Re: rootkit & re image from partition

David H. Lipman wrote:

From: "Sebastian Gottschalk" <seppi@xxxxxxxxx>

| David H. Lipman wrote:
|>> What tells you that the rootkit didn't modify the recovery image as
|>> well?

Recovery images are in proprietary archive formats
| And that's about how reliable.
usually in Read-Only format.
| The malware doesn't care about a read-only flag.
Therefore that scenario is extremely unlikely.
| You haven't been around for long? Writing to other filesystems, certain
| archive types and certain encodings has become a standard feature.

Long enough to know that malware can't insert itseld into a proprietary

Um... who said proprietary? You're ASSuming something to prove your point,
which means you know you're wrong. You're diddling the rules trying to
make reality conform to your unrealistic argument.

Fact is, at least two major PC manufacturers use "industry standard"
compression on a partition that relies mostly on the <cough> security of
never being mounted under normal usage. Buy the library, or reverse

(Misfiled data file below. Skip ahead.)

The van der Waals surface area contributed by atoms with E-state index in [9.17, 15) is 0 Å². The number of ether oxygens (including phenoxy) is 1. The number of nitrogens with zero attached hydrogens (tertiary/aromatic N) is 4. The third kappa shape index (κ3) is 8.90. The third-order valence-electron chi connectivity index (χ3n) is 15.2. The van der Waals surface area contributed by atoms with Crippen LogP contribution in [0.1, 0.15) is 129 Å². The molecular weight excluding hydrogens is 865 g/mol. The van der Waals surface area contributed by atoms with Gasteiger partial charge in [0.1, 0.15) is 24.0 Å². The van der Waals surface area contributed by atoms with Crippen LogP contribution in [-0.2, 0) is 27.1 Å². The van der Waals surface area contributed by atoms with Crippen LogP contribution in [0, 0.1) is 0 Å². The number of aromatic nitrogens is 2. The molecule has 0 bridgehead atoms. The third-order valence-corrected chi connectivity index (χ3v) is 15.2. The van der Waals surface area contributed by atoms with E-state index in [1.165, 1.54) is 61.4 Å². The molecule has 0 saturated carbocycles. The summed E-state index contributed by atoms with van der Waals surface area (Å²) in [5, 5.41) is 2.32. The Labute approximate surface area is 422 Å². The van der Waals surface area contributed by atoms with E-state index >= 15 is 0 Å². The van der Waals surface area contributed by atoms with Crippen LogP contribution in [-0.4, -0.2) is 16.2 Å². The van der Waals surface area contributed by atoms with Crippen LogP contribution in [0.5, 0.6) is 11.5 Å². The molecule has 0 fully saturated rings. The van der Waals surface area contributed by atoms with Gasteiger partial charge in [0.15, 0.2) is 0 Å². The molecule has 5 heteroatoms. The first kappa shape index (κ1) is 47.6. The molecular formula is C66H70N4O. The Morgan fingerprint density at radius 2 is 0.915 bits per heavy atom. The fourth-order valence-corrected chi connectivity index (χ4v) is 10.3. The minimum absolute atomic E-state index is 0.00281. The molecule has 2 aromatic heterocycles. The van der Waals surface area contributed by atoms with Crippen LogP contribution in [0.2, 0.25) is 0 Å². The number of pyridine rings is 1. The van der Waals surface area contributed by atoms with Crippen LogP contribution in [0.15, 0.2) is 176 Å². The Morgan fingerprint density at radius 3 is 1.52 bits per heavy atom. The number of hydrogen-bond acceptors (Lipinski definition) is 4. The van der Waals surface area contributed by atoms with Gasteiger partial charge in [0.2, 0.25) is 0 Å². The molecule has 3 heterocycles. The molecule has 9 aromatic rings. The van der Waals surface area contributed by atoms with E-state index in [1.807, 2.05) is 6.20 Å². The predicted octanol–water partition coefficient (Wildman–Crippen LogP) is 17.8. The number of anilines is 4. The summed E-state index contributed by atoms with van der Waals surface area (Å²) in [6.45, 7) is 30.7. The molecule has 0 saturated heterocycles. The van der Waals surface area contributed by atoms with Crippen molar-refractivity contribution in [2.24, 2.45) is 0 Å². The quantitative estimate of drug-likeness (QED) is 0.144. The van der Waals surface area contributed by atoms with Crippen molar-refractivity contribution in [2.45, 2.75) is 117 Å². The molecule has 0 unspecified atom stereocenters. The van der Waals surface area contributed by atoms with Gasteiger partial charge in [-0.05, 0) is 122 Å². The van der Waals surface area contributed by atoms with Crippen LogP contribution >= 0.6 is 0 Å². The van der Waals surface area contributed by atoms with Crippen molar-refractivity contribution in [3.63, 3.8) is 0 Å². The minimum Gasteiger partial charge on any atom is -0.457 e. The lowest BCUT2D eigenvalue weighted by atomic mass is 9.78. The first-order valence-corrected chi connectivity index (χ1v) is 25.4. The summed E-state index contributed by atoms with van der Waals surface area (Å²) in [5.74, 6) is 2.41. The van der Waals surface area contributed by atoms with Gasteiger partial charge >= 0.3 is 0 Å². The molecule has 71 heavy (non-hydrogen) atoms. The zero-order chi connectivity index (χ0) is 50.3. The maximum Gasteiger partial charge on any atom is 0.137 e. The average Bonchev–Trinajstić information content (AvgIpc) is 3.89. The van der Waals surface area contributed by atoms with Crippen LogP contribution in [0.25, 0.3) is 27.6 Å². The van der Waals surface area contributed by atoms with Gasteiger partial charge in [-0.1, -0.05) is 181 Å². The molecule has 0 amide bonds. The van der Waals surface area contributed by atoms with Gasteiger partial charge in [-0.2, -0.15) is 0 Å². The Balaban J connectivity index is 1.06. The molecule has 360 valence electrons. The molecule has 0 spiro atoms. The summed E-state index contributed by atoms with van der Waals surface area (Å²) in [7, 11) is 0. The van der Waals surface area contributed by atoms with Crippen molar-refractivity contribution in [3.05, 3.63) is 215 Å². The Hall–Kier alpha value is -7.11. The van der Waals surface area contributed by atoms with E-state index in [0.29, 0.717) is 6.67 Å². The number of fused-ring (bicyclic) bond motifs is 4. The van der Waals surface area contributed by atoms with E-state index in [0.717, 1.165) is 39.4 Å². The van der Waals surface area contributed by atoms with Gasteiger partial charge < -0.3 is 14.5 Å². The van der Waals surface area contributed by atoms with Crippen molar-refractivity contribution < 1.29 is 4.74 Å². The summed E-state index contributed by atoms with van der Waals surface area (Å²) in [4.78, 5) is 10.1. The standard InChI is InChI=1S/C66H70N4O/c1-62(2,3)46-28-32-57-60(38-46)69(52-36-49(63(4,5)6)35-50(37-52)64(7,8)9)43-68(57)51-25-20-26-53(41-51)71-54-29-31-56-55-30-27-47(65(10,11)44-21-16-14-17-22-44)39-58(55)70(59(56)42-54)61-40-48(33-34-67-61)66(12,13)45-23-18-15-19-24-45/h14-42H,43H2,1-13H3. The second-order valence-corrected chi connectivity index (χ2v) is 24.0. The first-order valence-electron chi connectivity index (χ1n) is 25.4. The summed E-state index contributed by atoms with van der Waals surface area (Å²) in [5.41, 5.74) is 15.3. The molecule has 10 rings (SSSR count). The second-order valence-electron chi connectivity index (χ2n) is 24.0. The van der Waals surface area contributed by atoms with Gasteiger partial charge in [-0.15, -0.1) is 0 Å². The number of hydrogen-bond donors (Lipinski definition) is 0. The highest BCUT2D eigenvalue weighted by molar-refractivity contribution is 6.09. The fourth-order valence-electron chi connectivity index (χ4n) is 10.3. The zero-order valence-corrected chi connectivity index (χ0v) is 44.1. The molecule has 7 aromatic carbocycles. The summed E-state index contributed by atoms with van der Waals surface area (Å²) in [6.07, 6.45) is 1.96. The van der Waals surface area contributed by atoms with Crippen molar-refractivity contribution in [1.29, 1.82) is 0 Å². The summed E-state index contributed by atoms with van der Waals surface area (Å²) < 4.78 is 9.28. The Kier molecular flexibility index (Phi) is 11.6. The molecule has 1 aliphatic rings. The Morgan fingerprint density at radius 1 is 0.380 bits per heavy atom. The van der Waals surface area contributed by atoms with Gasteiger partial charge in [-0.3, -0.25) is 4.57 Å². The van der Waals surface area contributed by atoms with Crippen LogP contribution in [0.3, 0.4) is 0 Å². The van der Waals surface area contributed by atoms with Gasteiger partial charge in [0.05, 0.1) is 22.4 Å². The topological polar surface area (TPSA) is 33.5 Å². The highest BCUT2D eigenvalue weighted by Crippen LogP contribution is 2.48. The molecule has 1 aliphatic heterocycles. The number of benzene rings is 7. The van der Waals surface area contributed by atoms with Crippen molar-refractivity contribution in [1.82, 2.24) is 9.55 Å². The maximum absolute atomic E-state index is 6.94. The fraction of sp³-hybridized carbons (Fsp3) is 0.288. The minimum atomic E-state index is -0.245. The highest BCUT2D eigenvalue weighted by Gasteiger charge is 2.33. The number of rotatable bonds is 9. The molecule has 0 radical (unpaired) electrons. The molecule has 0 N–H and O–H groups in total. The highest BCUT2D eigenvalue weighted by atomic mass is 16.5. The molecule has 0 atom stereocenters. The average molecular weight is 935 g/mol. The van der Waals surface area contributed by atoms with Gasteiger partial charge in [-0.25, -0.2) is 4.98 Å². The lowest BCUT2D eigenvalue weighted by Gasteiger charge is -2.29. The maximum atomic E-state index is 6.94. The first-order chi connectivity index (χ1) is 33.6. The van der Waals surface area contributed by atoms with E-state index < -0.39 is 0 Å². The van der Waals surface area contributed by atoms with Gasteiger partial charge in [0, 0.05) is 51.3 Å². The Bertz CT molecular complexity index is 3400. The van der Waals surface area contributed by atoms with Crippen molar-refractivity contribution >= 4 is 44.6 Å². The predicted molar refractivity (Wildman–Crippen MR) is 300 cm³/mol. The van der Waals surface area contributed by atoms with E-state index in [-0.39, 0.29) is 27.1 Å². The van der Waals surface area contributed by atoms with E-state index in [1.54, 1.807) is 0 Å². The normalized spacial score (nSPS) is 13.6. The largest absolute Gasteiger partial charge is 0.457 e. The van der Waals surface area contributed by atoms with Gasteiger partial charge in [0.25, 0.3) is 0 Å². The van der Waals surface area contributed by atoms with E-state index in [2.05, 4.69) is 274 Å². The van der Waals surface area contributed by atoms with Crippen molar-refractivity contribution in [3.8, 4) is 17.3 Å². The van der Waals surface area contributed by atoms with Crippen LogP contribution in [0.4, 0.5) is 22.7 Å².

engineer it, and mount the partition an you're in like Flint.

read-only medium

Umm, you DO realize that a partition isn't it's own medium, right? That
it's really just part of a R+W medium known commonly as a "hard drive",
and is made "read only" because of ceratin software "switches", right?

and change such things as Registry and other
configuration settings.

Simplicity defined once you're in.

Next thing you'll tell me the RootKit has infected the BIOS ! Rubbish.

Not as of yet, but it was once widely argued that you couldn't get a virus
from simply viewing an image, too. :(

It's certainly within the realm of possibility, but such an infectious
piece of code would be either well contained, or a monster, because of the
huge variety of BIOS platforms it would have to contend with. IOW, the
only reason we DON'T see a flash BIOS virus in the real world is because

Try Googling 'bimorph.a' some time. It's a proof of concept that could
EASILY be modified to replicate, except where would it go? It's highly
BIOS specific, as any such virus must be.

If a common denominator "flaw" is found between BIOS brands and versions,
that will change as sure as The popularity of Micro$oft products has
helped enable "macro viruses" and such malware.